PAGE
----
By Taniya Dutta
These stunning pictures show hundreds of Hindu devotees gathering in an annual procession with their bodies pierced with metal hooks and skewers to honour Lord Murugan-the god of war.
The devotees descended at Vadapalani Temple in Chennai in southern India on Wednesday for the annual procession of Thaipusam, carrying heavy ornate metal structures hammered into their bodies.
Throughout the ceremonial parade, a heavily decked chariot carrying the deity was pulled by the temple’s main priest with ropes tied to hooks affixed in his back.
A sea of people adorned in bright yellow traditional clothes and garlands walked in tandem with the chariot carrying milk pots and coconuts that were smashed later as offerings to the God, who is believed to be the destructor of evil.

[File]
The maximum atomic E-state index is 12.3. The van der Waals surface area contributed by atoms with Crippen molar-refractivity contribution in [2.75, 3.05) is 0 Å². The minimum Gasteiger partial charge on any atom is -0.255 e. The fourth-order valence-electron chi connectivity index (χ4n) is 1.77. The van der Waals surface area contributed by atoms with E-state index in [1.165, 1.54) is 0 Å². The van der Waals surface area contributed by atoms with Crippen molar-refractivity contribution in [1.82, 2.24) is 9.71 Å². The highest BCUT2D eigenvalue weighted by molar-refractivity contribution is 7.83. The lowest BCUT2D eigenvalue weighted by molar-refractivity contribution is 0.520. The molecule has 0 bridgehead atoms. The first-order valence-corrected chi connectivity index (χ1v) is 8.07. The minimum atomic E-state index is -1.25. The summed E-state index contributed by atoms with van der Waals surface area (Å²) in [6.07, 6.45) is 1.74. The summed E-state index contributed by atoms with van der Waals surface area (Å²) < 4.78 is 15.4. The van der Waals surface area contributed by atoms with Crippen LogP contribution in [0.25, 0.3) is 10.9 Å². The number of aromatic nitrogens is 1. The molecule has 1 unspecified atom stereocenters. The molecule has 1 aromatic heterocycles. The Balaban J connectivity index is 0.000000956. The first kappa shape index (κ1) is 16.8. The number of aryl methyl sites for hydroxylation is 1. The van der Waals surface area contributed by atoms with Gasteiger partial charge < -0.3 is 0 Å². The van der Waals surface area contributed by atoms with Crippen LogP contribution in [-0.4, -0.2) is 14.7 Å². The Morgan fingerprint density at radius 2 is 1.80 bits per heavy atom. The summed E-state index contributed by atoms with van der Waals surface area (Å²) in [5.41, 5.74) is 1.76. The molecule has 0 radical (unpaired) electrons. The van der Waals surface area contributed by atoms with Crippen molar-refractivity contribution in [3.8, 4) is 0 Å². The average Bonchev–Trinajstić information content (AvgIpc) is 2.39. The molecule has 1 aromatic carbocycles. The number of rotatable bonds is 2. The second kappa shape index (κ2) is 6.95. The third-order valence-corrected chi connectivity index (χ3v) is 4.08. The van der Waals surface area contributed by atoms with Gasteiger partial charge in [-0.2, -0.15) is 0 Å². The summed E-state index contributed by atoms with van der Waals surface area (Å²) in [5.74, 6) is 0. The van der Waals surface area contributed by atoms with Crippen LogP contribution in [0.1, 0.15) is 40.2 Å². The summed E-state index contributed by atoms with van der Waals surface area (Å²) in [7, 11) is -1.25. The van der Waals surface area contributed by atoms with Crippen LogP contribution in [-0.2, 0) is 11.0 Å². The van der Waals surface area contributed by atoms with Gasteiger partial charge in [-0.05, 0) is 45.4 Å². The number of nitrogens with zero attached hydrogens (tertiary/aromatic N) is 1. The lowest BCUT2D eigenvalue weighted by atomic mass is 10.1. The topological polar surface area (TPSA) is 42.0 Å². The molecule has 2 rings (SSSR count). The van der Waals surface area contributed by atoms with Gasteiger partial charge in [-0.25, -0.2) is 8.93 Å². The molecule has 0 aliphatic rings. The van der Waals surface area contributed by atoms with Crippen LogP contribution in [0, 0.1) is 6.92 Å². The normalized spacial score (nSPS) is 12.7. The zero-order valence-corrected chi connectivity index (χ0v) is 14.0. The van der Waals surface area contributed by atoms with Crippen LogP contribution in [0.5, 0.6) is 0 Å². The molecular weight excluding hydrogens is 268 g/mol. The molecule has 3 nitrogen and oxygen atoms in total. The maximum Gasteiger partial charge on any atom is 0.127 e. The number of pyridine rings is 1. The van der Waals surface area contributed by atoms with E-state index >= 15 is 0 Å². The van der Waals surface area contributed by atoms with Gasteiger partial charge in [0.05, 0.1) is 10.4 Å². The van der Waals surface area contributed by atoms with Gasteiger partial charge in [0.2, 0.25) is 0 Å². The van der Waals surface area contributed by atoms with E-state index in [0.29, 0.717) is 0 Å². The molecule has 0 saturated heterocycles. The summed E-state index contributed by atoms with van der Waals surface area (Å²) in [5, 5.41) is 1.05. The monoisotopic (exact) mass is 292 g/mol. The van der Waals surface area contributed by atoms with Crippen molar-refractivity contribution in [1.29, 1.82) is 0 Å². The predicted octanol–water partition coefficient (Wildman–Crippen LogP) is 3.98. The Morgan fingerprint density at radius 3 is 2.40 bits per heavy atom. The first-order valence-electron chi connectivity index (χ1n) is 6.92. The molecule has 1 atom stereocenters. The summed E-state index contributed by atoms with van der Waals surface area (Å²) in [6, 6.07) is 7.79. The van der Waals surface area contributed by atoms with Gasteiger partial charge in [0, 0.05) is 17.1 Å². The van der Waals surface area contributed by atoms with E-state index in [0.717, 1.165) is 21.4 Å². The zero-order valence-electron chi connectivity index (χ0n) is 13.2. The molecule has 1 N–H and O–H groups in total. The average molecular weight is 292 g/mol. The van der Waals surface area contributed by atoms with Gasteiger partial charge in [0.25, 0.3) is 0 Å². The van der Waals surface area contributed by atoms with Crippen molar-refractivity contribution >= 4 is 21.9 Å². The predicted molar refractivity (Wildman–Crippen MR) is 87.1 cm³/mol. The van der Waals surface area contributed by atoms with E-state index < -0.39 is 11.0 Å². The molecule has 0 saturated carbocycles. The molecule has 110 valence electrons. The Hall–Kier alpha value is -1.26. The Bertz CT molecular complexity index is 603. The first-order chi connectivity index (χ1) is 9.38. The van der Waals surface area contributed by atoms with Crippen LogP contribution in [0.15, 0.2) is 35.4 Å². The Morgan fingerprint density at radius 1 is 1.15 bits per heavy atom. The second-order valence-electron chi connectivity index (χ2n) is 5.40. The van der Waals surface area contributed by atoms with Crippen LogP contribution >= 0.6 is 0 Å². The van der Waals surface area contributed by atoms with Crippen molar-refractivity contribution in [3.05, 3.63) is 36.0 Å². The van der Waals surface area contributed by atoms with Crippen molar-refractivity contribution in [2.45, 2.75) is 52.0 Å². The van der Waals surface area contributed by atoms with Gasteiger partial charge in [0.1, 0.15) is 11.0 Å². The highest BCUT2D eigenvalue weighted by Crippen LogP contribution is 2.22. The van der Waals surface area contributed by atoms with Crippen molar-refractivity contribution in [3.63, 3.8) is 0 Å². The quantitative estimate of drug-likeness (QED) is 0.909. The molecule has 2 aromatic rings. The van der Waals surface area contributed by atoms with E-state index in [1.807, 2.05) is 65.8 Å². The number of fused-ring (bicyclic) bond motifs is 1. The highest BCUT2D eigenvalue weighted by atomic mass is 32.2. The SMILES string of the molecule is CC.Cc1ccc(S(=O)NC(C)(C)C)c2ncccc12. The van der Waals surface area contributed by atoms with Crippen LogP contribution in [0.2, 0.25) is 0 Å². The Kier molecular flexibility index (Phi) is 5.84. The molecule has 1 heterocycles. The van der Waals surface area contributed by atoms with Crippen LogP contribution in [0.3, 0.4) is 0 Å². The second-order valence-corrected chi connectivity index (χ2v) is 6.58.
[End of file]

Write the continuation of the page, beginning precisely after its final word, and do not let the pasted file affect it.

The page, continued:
While some devotees were seen wincing in pain as the priest impaled sharp skewers through their mouth, others appeared to be in a state of trance as they carried the metal structures called Kavadis, which can weigh as much as 220 pounds, in tridents and chains hooked to their bodies, in an act of penance.
Many, including women and children displayed their devotion by walking over burning embers.
Prior to Thaipusam devotees will typically hold daily prayer sessions, abstain from sex and stick to a strict vegetarian diet for weeks.
Lord Murugan is particularly revered in southern India and among ethnic Tamil communities in South East Asia.
The festival lasts for 3 to 21 days in different parts of southern India and is also celebrated by Hindu community in Malaysia, Sri Lanka and Singapore where it is a bank holiday.